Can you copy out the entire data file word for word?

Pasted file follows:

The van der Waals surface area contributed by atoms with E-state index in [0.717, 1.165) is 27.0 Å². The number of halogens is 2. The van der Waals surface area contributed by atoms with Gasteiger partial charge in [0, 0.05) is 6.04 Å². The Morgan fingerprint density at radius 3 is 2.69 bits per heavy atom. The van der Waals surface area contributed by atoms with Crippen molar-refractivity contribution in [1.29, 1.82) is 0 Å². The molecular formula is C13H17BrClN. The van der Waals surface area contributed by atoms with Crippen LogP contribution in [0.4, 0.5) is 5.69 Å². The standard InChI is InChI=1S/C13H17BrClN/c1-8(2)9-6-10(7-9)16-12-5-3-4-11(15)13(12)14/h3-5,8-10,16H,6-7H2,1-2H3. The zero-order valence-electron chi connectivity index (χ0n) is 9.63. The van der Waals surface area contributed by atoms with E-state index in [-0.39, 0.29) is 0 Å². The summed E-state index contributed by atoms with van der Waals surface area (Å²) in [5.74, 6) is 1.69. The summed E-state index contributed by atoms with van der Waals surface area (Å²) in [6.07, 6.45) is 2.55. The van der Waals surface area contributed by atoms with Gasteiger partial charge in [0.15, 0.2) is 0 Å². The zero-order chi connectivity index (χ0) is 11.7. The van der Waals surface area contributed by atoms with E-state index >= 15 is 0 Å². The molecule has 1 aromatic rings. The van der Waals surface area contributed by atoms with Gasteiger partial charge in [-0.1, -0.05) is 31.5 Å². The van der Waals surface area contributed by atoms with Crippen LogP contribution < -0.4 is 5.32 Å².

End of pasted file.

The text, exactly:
The van der Waals surface area contributed by atoms with E-state index in [0.717, 1.165) is 27.0 Å². The number of halogens is 2. The van der Waals surface area contributed by atoms with Gasteiger partial charge in [0, 0.05) is 6.04 Å². The Morgan fingerprint density at radius 3 is 2.69 bits per heavy atom. The van der Waals surface area contributed by atoms with Crippen molar-refractivity contribution in [1.29, 1.82) is 0 Å². The molecular formula is C13H17BrClN. The van der Waals surface area contributed by atoms with Crippen LogP contribution in [0.4, 0.5) is 5.69 Å². The standard InChI is InChI=1S/C13H17BrClN/c1-8(2)9-6-10(7-9)16-12-5-3-4-11(15)13(12)14/h3-5,8-10,16H,6-7H2,1-2H3. The zero-order valence-electron chi connectivity index (χ0n) is 9.63. The van der Waals surface area contributed by atoms with E-state index in [-0.39, 0.29) is 0 Å². The summed E-state index contributed by atoms with van der Waals surface area (Å²) in [5.74, 6) is 1.69. The summed E-state index contributed by atoms with van der Waals surface area (Å²) in [6.07, 6.45) is 2.55. The van der Waals surface area contributed by atoms with Gasteiger partial charge in [0.15, 0.2) is 0 Å². The zero-order chi connectivity index (χ0) is 11.7. The van der Waals surface area contributed by atoms with E-state index >= 15 is 0 Å². The molecule has 1 aromatic rings. The van der Waals surface area contributed by atoms with Gasteiger partial charge in [-0.1, -0.05) is 31.5 Å². The van der Waals surface area contributed by atoms with Crippen LogP contribution < -0.4 is 5.32 Å².